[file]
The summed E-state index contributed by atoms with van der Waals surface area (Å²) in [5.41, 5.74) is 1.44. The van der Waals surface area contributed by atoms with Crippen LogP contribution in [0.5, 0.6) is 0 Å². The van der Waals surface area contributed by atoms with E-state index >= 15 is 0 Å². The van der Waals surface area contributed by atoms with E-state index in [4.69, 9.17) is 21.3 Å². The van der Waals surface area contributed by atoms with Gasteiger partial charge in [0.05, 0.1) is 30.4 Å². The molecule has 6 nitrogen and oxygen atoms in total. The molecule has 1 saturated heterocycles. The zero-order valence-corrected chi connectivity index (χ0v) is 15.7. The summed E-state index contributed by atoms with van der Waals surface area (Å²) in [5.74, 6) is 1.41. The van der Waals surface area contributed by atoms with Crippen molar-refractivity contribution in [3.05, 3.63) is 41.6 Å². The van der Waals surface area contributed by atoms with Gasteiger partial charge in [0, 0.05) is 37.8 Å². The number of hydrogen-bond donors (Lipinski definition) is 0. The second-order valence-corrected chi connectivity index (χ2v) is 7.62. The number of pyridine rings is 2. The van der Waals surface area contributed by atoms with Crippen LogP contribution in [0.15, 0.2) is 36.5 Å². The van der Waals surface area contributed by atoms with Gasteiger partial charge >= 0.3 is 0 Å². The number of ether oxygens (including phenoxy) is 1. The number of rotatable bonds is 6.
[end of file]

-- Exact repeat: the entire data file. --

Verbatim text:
The summed E-state index contributed by atoms with van der Waals surface area (Å²) in [5.41, 5.74) is 1.44. The van der Waals surface area contributed by atoms with Crippen LogP contribution in [0.5, 0.6) is 0 Å². The van der Waals surface area contributed by atoms with E-state index >= 15 is 0 Å². The van der Waals surface area contributed by atoms with E-state index in [4.69, 9.17) is 21.3 Å². The van der Waals surface area contributed by atoms with Gasteiger partial charge in [0.05, 0.1) is 30.4 Å². The molecule has 6 nitrogen and oxygen atoms in total. The molecule has 1 saturated heterocycles. The zero-order valence-corrected chi connectivity index (χ0v) is 15.7. The summed E-state index contributed by atoms with van der Waals surface area (Å²) in [5.74, 6) is 1.41. The van der Waals surface area contributed by atoms with Crippen molar-refractivity contribution in [3.05, 3.63) is 41.6 Å². The van der Waals surface area contributed by atoms with Gasteiger partial charge in [0, 0.05) is 37.8 Å². The number of hydrogen-bond donors (Lipinski definition) is 0. The second-order valence-corrected chi connectivity index (χ2v) is 7.62. The number of pyridine rings is 2. The van der Waals surface area contributed by atoms with Crippen LogP contribution in [0.15, 0.2) is 36.5 Å². The van der Waals surface area contributed by atoms with Gasteiger partial charge >= 0.3 is 0 Å². The number of ether oxygens (including phenoxy) is 1. The number of rotatable bonds is 6.